As I was looking at this massive 168-page volume of work today, I was baffled at the fact that I wrote it. I remember the long library nights, missing deadline after deadline, my room being a pile of unreturned library books, many cans of Starbucks doubleshots, tears shed over poetry and music that hit a little too close to home, and, most of all, how much heart I poured into this project.
For those of you who don’t know, I completed my senior honors thesis project in May. 95 pages of this monstrosity made up a research paper on the history of classical song cycles, the confessional poetry movement of the 1950s, the poetry and life of poet Anne Sexton, the lyrical genius of artist Sara Bareilles, and song and poetry writing techniques. The other 73 pages displayed the original song and poetry cycle that I wrote as the bulk of my project. From the influence of the study of Sara Bareilles and Anne Sexton, as well as the countless books I read on writing techniques, I crafted a song and poetry cycle on the stages of human emotion and states, titled “Oh, to Feel Nothing.” The cycle, made up of 14 songs and 19 poems, walks the reader/listener through the states that all of humanity experiences, beginning with emotions like joy, wonder, and peace; cycling down through darker ones like confusion, bitterness, guilt, despair, fear, and bottoming out at apathy, the complete lack of emotion. About midway through the cycle, we hit grief, and from there the cycle takes the uphill climb back to where it began, with hope, revelation, and a tip of the hat to the first piece, joy.
As I mentioned, I studied the confessional poetry movement, which was a movement that began in the 1950s with poets such as W. D. Snodgrass, Robert Lowell, Anne Sexton, and Sylvia Plath, Anne Sexton being the one I focused my attention on. The point of the movement was the breaking down of the “prim and proper” boundaries that society held so dearly, and writing poetry about the nitty-gritty of life. Anne Sexton shocked readers with poems about the struggles of a housewife, therapy, mental breakdown, depression, divorce, sex...things that were not socially acceptable, and things that were never spoken about. It was a movement away from facades and towards brutal honesty. However, I studied the foundational aspects of confessional poetry that made it not self-indulgent, but that made it relatable to the readers and not simply therapy for the writer.
Therefore, It was very important to me that these pieces were without dishonesty. One of the things that made this large volume of work so difficult to write, and a reason that it took me almost a year and a half to complete, is that it was emotionally exhausting to dive deep enough into myself and the hearts of others to discover truth worthy of writing about. For each emotion, I wanted to be able to hit home with my readers and listeners; I wanted to not only express the way that I experienced these emotions, but also hoped that they felt them the same way. When I performed 23 selections from the work live, just me and a keyboardist and two stage hands, I experienced the most refreshing sense of community I’ve ever felt through a performance. I was more terrified to perform than I’d ever been. I felt like I was sharing these intimate details of my life and my heart, and my main worry was that the audience was going to think I was being self-indulgent: the one thing I’d tried desperately to avoid through the writing process. I didn’t want it to all be self-centered, despite the first person writing; I wanted it to prove that emotional states are universal experiences, and that no one was alone. This was something that maybe I wanted to prove to myself more than anyone else. I was equally terrified while I was performing it. More people came that I could have imagined. I didn’t forget any lyrics or mess up any chords or stumble on too many words, but I didn’t enjoy the performance. Ironically in comparison to the words of honesty and confidence that I was reading, I couldn’t stop thinking about what everyone must be thinking. But when the show was over, I was blown away by the words of encouragement and understanding that I was graced with. So many people, even people I didn’t know, came up to me in tears saying how I had made them feel understood and less alone that night. Some thanked me for writing something so honest and vulnerable, and said it had inspired their own art. I couldn’t believe it.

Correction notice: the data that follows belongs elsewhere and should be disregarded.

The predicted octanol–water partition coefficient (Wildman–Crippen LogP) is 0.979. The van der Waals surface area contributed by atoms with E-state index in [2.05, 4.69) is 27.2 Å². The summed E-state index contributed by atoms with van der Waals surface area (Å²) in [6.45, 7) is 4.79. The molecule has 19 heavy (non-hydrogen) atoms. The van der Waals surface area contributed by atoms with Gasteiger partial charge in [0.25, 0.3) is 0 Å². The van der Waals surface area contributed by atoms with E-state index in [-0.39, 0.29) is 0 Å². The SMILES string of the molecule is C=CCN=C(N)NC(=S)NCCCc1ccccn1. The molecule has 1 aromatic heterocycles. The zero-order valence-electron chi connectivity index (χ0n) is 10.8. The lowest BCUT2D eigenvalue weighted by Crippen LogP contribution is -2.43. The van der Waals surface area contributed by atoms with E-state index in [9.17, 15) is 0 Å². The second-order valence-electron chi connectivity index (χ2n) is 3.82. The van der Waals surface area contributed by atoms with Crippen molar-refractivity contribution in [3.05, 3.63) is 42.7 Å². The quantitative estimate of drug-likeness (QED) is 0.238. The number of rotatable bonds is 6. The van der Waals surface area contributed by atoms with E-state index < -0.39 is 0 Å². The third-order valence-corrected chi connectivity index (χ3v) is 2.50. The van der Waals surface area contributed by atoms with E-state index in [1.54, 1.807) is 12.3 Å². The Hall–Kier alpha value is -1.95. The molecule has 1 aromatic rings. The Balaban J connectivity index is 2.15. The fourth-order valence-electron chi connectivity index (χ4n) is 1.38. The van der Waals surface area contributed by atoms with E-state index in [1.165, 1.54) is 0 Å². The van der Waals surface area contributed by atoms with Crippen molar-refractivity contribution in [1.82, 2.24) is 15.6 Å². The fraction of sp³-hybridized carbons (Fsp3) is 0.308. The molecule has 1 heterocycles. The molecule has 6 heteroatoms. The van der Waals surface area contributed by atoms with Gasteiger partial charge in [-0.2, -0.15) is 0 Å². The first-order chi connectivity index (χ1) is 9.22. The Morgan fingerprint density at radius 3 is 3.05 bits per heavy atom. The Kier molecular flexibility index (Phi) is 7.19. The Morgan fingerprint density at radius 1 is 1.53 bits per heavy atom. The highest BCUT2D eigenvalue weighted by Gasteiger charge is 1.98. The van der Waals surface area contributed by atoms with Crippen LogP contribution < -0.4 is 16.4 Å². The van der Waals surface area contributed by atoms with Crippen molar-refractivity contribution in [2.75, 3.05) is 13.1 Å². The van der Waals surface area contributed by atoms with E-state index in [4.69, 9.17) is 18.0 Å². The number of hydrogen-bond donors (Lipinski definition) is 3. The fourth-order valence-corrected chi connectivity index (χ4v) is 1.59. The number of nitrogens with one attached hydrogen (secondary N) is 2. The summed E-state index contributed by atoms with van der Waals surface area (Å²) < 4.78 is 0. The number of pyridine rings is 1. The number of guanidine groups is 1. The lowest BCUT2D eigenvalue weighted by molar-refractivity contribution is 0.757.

So as I sat here on this dreary Saturday looking at this big thick book on my shelf that no one has ever read (and probably will never read) besides my thesis committee, and maybe someday my dad, I thought about the influence that those pieces had that night. I decided that I want to share these pieces with the world, whether they mean anything to anyone or not. I want to share them to say that we all battle through these difficult places, and that no one is experiencing something truly unique. Everyone has been there. You aren’t alone.
As fulfillment for my audio segment, I ended up recording the entire work, all 33 tracks, as well. Every week I’ll be releasing a poem or song (in order) in both text and audio form. The audio will have rough beginnings and endings, because it was meant to be listened to in its entirety. When all of the pieces have been posted, the full piece will be available on Bandcamp and Soundcloud for a full listen-through. The goal of the audio portion was not to be perfect or high quality; in fact, I “messed up” the audio a bit on purpose to make it glitchy and scratchy and a little bit like life.
The first piece, a song called “Joy,” will be posted on Monday. If it means anything to you, feel free to share it on social media, or with someone you think it might have an impact on. I’m excited to share the work I’ve poured a lot into, and hope you can find some meaning in it too.